The feuding between the pro- and anti-Thaksin factions of the ruling elites stem from unresolved differences over economic policy and the spoils of office. The traditional elites who backed Thaksin when he came to office in 2001 turned on him when he reneged on his promise to protect Thai businesses, and instead continued to open up segments of the economy to overseas investors.


Thaksin secured a base of support among the rural poor in the north and north east of the country as a result of his limited handouts, including cheap loans and health care. The pro-Thaksin UDD mobilised his rural supporters to demand fresh elections, which it calculated that Puea Thai would win. But as the protests wore on, those involved began to raise their own concerns over the deep social divide between rich and poor.


The determination of the protesters increasingly provoked concerns in ruling circles, including the UDD leadership, which feared that it was losing control. In the week before the final military crackdown, the government and the UDD reached a tentative compromise for elections in November, but the decision was resisted by many involved in the protest. When the army moved in on May 19, the UDD leaders abandoned the protest and surrendered.


Having crushed the protests, the Abhisit government is now seeking to consolidate its grip. Speaking to foreign diplomats last Saturday, Abhisit declared that “given the way things have turned out over the last couple of weeks, the date of November 14 (for the promised early election) would now look very unlikely”. He again blamed the UDD leaders for refusing to disperse its Bangkok rally and accept his “roadmap” reconciliation plan.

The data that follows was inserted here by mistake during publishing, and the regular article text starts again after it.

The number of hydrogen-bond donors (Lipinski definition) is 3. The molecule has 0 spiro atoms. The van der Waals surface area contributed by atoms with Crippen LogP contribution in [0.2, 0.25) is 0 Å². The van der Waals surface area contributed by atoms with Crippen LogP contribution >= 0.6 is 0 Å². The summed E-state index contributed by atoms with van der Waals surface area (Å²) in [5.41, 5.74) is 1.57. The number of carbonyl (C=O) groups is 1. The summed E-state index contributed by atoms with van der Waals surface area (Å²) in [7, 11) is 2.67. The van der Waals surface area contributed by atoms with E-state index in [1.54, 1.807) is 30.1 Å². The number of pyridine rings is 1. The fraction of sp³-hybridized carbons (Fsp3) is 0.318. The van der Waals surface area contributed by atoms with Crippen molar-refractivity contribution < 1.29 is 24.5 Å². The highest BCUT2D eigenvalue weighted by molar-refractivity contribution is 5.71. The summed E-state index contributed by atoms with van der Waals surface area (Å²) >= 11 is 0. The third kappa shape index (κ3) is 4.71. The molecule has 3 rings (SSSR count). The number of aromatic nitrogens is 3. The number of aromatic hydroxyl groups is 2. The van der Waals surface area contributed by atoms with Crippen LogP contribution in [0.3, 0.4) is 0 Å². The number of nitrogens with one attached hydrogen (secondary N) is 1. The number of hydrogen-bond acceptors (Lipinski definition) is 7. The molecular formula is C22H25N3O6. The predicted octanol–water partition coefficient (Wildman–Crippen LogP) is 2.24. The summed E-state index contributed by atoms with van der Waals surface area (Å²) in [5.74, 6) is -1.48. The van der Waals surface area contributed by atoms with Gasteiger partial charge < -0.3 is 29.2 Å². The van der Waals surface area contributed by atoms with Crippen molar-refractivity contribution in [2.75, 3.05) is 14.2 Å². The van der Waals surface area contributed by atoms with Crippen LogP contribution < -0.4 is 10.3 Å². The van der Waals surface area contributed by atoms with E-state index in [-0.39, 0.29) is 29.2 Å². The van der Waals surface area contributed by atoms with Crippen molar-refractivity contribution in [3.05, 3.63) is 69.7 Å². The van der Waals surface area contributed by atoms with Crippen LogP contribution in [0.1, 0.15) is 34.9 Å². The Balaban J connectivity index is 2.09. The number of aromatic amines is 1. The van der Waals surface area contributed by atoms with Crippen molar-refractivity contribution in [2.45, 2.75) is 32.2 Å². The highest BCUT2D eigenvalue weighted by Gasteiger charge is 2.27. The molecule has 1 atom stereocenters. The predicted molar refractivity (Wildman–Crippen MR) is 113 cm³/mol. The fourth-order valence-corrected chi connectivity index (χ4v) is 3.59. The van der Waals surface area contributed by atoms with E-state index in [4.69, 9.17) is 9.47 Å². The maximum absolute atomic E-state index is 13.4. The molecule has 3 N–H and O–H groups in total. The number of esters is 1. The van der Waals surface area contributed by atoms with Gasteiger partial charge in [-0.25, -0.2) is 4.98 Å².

Abhisit outlined a series of measures designed to limit future protests, including legislation on public gatherings, tougher laws on arms control and steps to whip the police force into shape. Some in the lower ranks of the police and sections of the military exhibited sympathies for the protesters during the political turmoil.


The anti-Thaksin PAD has gone one step further, filing a petition with the Election Commission to have Puea Thai dissolved, and its leaders and executive committee banned from politics. PAD claims that Puea Thai violated electoral laws and the criminal code by supporting the UDD campaign to remove Abhisit from office.


The government and security forces have continued to use the emergency decree to hunt down protest leaders. Fresh arrest warrants are being approved by the courts on a daily basis. On Tuesday, the Metropolitan Police Bureau released a report saying it was investigating 360 violent incidents, including 160 violations of the emergency decree. Among the dozens of UDD leaders and supporters already arrested, nine face terrorist charges, which can carry the death penalty.


Yesterday the Criminal Court granted a request by the military-run Centre for the Resolution of the Emergency Situation (CRES) for a seven-day extension on the detention of UDD activist Somyot Prueksakasemsuk. The court ignored an international petition calling for Somyot’s release, stating that the emergency decree was still in effect and CRES had adequate grounds for prolonging his detention.


None of the underlying social tensions has been resolved. The latest economic data from the National Economic and Social Development Board indicates that while the export sector is still relatively strong, unemployment is likely to soar in the second and third quarters because of the protracted political turmoil and drought in the rural areas. The deep social divide between rich and poor that was exposed in the course of the protests will only further fuel resentment and anger, inevitably leading to further unrest.